Voltage-dependent calcium channel, R-type, alpha-1 subunit (IPR005449)

Short name: VDCC_R_a1su

Overlapping homologous superfamilies


Family relationships


Ca2+ ions are unique in that they not only carry charge but they are also the most widely used of diffusible second messengers. Voltage-dependent Ca2+ channels (VDCC) are a family of molecules that allow cells to couple electrical activity to intracellular Ca2+ signalling. The opening and closing of these channels by depolarizing stimuli, such as action potentials, allows Ca2+ ions to enter neurons down a steep electrochemical gradient, producing transient intracellular Ca2+ signals. Many of the processes that occur in neurons, including transmitter release, gene transcription and metabolism are controlled by Ca2+ influx occurring simultaneously at different cellular locales. The pore is formed by the alpha-1 subunit which incorporates the conduction pore, the voltage sensor and gating apparatus, and the known sites of channel regulation by second messengers, drugs, and toxins [PMID: 14657414]. The activity of this pore is modulated by four tightly-coupled subunits: an intracellular beta subunit; a transmembrane gamma subunit; and a disulphide-linked complex of alpha-2 and delta subunits, which are proteolytically cleaved from the same gene product. Properties of the protein including gating voltage-dependence, G protein modulation and kinase susceptibility can be influenced by these subunits.

Voltage-gated calcium channels are classified as T, L, N, P, Q and R, and are distinguished by their sensitivity to pharmacological blocks, single-channel conductance kinetics, and voltage-dependence. On the basis of their voltage activation properties, the voltage-gated calcium classes can be further divided into two broad groups: the low (T-type) and high (L, N, P, Q and R-type) threshold-activated channels.

The alpha-1 subunit forms the pore for the import of extracellular calcium ions and, though regulated by the other subunits, is primarily responsible for the pharmacological properties of the channel [PMID: 11031246]. It shares sequence characteristics with all voltage-dependent cation channels, and exploits the same 6-helix bundle structural motif - in both sodium and calcium channels, this motif is repeated 4 times within the sequence to give a 24-helix bundle. Within each of these repeats, 5 of the transmembrane (TM) segments (S1, S2, S3, S5, S6) are hydrophobic, while the other (S4) is positively charged and serves as the voltage-sensor. Several genes encoding alpha-1 subunits have been identified and can be divided into three functionally distinct families based on sequence homology - Cav1, Cav2 and Cav3 [PMID: 10774722]. The Cav1 family forms channels mediating L-type calcium currents, the Cav2 family mediates P/Q-, N-, and R-type calcium currents, while the Cav3 family mediates T-type calcium currents.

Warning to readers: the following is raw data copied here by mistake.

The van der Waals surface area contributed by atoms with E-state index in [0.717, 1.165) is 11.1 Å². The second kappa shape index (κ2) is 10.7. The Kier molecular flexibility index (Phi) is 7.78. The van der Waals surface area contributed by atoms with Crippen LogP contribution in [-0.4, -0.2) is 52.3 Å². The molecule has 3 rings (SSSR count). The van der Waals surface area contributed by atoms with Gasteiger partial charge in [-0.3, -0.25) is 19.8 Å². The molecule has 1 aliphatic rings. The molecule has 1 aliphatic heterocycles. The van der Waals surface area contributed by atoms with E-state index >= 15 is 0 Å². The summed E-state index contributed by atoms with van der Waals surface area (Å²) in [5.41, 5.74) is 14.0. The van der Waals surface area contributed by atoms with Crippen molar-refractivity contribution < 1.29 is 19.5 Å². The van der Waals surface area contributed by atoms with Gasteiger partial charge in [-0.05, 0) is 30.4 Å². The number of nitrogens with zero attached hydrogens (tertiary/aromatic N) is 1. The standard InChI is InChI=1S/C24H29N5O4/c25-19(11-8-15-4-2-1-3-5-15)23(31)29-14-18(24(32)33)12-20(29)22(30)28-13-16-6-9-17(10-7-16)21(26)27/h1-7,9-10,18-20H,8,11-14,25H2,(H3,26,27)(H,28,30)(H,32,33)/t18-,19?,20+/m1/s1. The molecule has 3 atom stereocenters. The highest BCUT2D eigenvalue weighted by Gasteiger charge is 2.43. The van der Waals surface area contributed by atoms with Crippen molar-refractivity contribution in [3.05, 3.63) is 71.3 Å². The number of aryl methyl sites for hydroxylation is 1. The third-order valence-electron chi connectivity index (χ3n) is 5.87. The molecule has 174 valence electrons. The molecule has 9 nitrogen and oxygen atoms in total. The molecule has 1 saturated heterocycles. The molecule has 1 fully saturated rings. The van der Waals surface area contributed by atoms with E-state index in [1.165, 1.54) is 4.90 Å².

R-type calcium channels are composed of alpha-1E subunits and are found in a variety of neuronal populations, such as cerebellar granule neurons and dendrites of hippocampal pyrimidal neurons [PMID: 9257934]. They are believed to play an important role in the body's natural communication network, where they contribute to the regulation of brain function by synaptic integration [PMID: 11067968]. Their hypolarised inactivation range and rapid kinetics of inactivation make R-type channels more suited to providing a transient surge of Ca2+ influx [PMID: 11698583].

GO terms

Biological Process

GO:0070588 calcium ion transmembrane transport

Molecular Function

GO:0005245 voltage-gated calcium channel activity

Cellular Component

GO:0005891 voltage-gated calcium channel complex

Contributing signatures

Signatures from InterPro member databases are used to construct an entry.